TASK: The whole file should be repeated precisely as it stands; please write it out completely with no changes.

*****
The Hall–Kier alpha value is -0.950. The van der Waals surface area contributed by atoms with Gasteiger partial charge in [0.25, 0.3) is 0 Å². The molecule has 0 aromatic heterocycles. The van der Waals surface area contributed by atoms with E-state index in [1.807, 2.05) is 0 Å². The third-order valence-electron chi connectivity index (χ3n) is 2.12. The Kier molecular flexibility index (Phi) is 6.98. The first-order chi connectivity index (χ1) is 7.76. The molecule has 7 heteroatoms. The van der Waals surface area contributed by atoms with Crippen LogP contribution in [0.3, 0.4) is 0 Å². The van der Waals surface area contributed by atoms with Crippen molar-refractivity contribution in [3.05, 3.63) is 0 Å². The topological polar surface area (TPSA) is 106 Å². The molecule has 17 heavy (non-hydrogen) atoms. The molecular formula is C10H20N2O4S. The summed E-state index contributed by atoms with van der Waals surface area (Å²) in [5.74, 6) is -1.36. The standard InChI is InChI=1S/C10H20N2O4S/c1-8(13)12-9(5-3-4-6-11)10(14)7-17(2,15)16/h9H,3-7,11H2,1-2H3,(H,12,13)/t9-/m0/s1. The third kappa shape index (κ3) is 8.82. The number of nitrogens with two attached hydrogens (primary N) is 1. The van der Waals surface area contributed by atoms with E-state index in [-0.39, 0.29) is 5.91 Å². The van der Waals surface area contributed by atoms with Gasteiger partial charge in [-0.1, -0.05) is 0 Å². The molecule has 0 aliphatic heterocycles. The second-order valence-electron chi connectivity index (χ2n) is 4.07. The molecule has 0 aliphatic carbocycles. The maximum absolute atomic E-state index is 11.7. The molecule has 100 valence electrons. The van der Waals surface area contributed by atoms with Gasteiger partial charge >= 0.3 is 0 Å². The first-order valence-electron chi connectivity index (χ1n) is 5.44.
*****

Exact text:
The Hall–Kier alpha value is -0.950. The van der Waals surface area contributed by atoms with Gasteiger partial charge in [0.25, 0.3) is 0 Å². The molecule has 0 aromatic heterocycles. The van der Waals surface area contributed by atoms with E-state index in [1.807, 2.05) is 0 Å². The third-order valence-electron chi connectivity index (χ3n) is 2.12. The Kier molecular flexibility index (Phi) is 6.98. The first-order chi connectivity index (χ1) is 7.76. The molecule has 7 heteroatoms. The van der Waals surface area contributed by atoms with Crippen LogP contribution in [0.3, 0.4) is 0 Å². The van der Waals surface area contributed by atoms with Crippen molar-refractivity contribution in [3.05, 3.63) is 0 Å². The topological polar surface area (TPSA) is 106 Å². The molecule has 17 heavy (non-hydrogen) atoms. The molecular formula is C10H20N2O4S. The summed E-state index contributed by atoms with van der Waals surface area (Å²) in [5.74, 6) is -1.36. The standard InChI is InChI=1S/C10H20N2O4S/c1-8(13)12-9(5-3-4-6-11)10(14)7-17(2,15)16/h9H,3-7,11H2,1-2H3,(H,12,13)/t9-/m0/s1. The third kappa shape index (κ3) is 8.82. The number of nitrogens with two attached hydrogens (primary N) is 1. The van der Waals surface area contributed by atoms with E-state index in [-0.39, 0.29) is 5.91 Å². The van der Waals surface area contributed by atoms with Gasteiger partial charge in [-0.1, -0.05) is 0 Å². The molecule has 0 aliphatic heterocycles. The second-order valence-electron chi connectivity index (χ2n) is 4.07. The molecule has 0 aliphatic carbocycles. The maximum absolute atomic E-state index is 11.7. The molecule has 100 valence electrons. The van der Waals surface area contributed by atoms with Gasteiger partial charge >= 0.3 is 0 Å². The first-order valence-electron chi connectivity index (χ1n) is 5.44.